, Volume 189, Issue 2, pp 293–305 | Cite as

Lethal and sublethal impacts of a micropredator on post-settlement Caribbean reef fishes

  • Joseph C. Sellers
  • Daniel M. Holstein
  • Tarryn L. Botha
  • Paul C. SikkelEmail author
Highlighted Student Research


The transition from a planktonic larval stage to a benthic or demersal juvenile stage, “recruitment”, is a crucial event in the life history of coral reef fishes, and has a strong influence on population size. Predation by piscivorous fishes is thought to be the main determinant of recruitment success, and has received the most attention. However, recent studies suggest that recently settled reef fishes are also an important target of micropredation from blood-feeding ectoparasites which may have significant lethal and sublethal effects. In this study, we quantified the relationship between levels of infestation by gnathiid isopods and mortality rates among juveniles of three species of reef fishes as a function of body mass both within and among species. We found that a single gnathiid isopod larva could kill fish of all three species shortly after settlement, up to 0.116 g [18 mm fork length (FL)] in French grunt (Haemulon flavolineatum), 0.027 g (15 mm FL) in masked goby (Coryphopterus personatus) and 0.01 g (9 mm FL) in beaugregory damselfish (Stegastes leucostictus). For juvenile S. leucostictus, we also compared the ability of fish to defend a territory when infested with a sublethal number of gnathiids versus uninfected individuals. Uninfected fish were significantly more likely to win-pairwise contests versus infected fish. These findings suggest that gnathiids can significantly impact juvenile coral reef fish survival, and affect population dynamics well past the settlement stage.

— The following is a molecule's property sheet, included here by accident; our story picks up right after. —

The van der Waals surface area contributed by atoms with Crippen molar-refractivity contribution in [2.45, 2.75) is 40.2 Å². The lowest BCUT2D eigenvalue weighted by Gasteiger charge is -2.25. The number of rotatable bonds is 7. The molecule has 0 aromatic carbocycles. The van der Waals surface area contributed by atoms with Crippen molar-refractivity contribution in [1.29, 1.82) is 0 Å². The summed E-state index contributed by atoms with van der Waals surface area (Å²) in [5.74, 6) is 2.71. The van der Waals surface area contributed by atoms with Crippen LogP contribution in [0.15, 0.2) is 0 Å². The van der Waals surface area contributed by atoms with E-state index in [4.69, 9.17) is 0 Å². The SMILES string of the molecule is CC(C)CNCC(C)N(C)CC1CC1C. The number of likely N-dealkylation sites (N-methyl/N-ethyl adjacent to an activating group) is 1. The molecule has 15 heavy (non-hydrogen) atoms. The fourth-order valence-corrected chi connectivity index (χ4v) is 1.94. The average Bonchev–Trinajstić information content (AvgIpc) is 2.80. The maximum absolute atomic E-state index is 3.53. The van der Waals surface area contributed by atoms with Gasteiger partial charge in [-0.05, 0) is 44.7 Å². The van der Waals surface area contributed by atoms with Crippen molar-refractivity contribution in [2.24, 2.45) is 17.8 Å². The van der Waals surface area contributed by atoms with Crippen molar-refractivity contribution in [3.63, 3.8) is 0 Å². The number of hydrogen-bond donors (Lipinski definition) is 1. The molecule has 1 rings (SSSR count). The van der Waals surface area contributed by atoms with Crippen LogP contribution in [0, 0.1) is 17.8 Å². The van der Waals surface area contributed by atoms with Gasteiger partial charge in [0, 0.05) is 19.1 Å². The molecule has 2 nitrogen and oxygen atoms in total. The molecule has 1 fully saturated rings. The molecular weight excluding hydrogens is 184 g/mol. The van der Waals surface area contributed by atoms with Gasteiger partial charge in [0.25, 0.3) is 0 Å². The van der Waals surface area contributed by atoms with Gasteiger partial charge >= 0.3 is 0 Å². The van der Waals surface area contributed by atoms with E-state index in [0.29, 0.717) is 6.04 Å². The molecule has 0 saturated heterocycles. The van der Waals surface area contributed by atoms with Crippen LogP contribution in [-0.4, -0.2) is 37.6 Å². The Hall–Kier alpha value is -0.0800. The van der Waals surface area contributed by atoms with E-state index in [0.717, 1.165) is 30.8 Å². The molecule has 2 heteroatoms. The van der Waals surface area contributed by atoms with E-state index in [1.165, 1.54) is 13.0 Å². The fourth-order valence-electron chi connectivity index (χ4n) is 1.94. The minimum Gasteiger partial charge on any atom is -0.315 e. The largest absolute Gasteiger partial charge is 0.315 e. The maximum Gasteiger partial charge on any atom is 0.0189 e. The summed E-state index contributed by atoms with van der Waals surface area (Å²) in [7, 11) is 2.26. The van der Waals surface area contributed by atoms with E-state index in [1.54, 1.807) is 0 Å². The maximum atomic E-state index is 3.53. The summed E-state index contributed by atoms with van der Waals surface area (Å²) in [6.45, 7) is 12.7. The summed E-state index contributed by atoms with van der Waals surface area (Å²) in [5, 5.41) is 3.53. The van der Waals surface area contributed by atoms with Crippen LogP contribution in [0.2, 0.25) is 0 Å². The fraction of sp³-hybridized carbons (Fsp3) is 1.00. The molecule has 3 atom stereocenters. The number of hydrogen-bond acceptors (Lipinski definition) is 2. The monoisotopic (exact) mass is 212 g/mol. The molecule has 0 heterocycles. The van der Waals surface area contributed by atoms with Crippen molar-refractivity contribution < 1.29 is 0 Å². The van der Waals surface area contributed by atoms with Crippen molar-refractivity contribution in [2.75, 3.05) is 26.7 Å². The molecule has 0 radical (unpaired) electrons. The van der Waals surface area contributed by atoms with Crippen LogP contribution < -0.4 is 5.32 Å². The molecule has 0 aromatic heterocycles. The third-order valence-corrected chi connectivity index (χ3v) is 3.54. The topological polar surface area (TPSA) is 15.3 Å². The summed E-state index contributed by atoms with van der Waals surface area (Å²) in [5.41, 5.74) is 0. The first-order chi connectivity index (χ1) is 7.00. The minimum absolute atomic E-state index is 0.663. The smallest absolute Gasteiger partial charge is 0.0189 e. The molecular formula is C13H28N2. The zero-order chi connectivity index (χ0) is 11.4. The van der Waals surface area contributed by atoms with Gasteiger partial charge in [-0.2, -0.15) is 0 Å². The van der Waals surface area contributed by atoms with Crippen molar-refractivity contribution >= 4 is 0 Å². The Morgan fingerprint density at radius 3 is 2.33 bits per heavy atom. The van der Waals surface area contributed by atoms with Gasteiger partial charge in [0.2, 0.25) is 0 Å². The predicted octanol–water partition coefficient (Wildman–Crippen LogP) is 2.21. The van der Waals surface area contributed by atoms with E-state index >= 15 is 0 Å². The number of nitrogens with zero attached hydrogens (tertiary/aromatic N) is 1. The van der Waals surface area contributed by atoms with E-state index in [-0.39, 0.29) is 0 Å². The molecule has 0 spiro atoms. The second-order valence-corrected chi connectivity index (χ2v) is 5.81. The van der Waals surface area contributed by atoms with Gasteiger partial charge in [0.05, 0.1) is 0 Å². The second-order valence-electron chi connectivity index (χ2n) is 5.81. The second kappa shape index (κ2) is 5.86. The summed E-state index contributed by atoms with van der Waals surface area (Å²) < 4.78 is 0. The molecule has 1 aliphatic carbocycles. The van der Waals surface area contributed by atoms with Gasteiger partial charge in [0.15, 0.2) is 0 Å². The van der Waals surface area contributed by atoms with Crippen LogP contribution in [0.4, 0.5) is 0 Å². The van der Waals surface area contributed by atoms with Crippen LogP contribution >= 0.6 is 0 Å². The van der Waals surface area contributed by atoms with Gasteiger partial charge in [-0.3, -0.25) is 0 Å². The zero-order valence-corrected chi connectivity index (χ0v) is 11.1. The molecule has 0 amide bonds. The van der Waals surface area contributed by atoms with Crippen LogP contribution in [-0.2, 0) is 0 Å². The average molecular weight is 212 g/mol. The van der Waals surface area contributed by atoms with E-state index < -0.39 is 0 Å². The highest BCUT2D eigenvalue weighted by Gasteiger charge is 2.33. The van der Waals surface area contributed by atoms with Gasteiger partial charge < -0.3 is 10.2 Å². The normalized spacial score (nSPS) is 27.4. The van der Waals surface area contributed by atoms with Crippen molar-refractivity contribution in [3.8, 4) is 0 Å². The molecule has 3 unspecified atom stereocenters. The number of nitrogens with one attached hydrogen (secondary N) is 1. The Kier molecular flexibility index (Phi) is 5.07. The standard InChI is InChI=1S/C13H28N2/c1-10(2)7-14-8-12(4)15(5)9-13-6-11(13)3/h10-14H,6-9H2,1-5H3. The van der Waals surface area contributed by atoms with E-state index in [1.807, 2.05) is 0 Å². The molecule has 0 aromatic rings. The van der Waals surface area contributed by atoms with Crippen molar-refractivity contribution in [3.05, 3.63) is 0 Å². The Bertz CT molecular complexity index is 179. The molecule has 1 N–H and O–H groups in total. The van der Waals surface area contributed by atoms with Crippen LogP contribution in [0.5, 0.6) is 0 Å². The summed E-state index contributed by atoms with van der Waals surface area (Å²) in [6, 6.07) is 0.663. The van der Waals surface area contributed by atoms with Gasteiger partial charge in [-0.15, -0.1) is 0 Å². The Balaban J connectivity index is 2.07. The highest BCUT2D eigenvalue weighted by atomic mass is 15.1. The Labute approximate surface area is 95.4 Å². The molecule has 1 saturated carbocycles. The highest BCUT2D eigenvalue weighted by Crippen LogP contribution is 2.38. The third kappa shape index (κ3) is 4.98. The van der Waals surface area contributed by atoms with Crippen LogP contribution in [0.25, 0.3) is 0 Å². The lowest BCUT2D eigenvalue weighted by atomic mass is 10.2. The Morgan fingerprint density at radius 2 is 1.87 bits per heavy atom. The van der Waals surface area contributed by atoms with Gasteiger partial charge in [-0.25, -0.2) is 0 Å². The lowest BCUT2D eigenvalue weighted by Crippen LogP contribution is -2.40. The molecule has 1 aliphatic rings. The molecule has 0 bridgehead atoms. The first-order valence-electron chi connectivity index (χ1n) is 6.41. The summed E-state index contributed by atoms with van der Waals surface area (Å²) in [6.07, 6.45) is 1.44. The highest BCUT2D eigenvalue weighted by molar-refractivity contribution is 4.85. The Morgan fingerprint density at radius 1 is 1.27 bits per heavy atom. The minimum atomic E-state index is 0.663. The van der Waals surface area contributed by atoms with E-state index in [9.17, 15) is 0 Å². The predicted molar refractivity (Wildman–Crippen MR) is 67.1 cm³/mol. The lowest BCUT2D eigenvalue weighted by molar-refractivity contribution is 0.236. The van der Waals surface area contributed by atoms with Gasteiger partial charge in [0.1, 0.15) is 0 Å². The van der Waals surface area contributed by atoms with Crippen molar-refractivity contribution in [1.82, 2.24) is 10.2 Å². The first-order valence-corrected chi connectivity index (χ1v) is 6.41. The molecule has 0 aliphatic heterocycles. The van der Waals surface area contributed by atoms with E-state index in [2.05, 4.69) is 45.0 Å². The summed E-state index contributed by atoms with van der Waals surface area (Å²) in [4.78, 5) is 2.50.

Parasite Competition Gnathiid isopod Mortality Recruitment 



We thank J. Jossart, J. Kisabeth, T. Santos, D. Ashaab, and M. Nicholson, for help with collecting specimens and maintenance of the gnathiid colony. We also thank P. Jobsis, R. Nemeth, and the staff of the University of the Virgin Islands’ McLean Marine Science Center. Funding was generously provided by U.S. National Science Foundation Grants OCE-121615 and OCE-1536794 (PC Sikkel, PI), and Puerto Rico Sea Grant (R-31-1-14, PC Sikkel, PI). We are grateful to the two anonymous reviewers who provided constructive comments for improvement of the manuscript. This is contribution #198 from the University of the Virgin Islands Center for Marine and Environmental Studies, and contribution number 265 from the NWU Water Research Group.

Author contribution statement

JCS collected specimens and performed experiments. PCS conceptualized and developed the project, and acquired all funding and permits. PCS, JCS, DMH designed the experiments. JCS, DMH, TLB performed data analyses, with input from PCS. JCS led the writing of the manuscript with significant input by PCS, DMH, TLB.

Compliance with ethical standards

Conflict of interest

The authors declare that they have no conflicts of interest.

Supplementary material

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Supplementary material 1 (PDF 35 kb)
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Supplementary material 3 (EPS 35 kb)
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Supplementary material 5 (MPG 25868 kb)

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Supplementary material 6 (PDF 29 kb)


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© Springer-Verlag GmbH Germany, part of Springer Nature 2018

Authors and Affiliations

  1. 1.Center for Marine and Environmental Studies, University of the Virgin IslandsSt. ThomasUSA
  2. 2.Department of Oceanography and Coastal SciencesCollege of the Coast and Environment, Louisiana State UniversityBaton RougeUSA
  3. 3.Water Research GroupUnit for Environmental Sciences and Management, Potchefstroom Campus, North West UniversityPotchefstroomSouth Africa
  4. 4.Department of Biological Sciences and Environmental Sciences ProgramArkansas State UniversityState UniversityUSA

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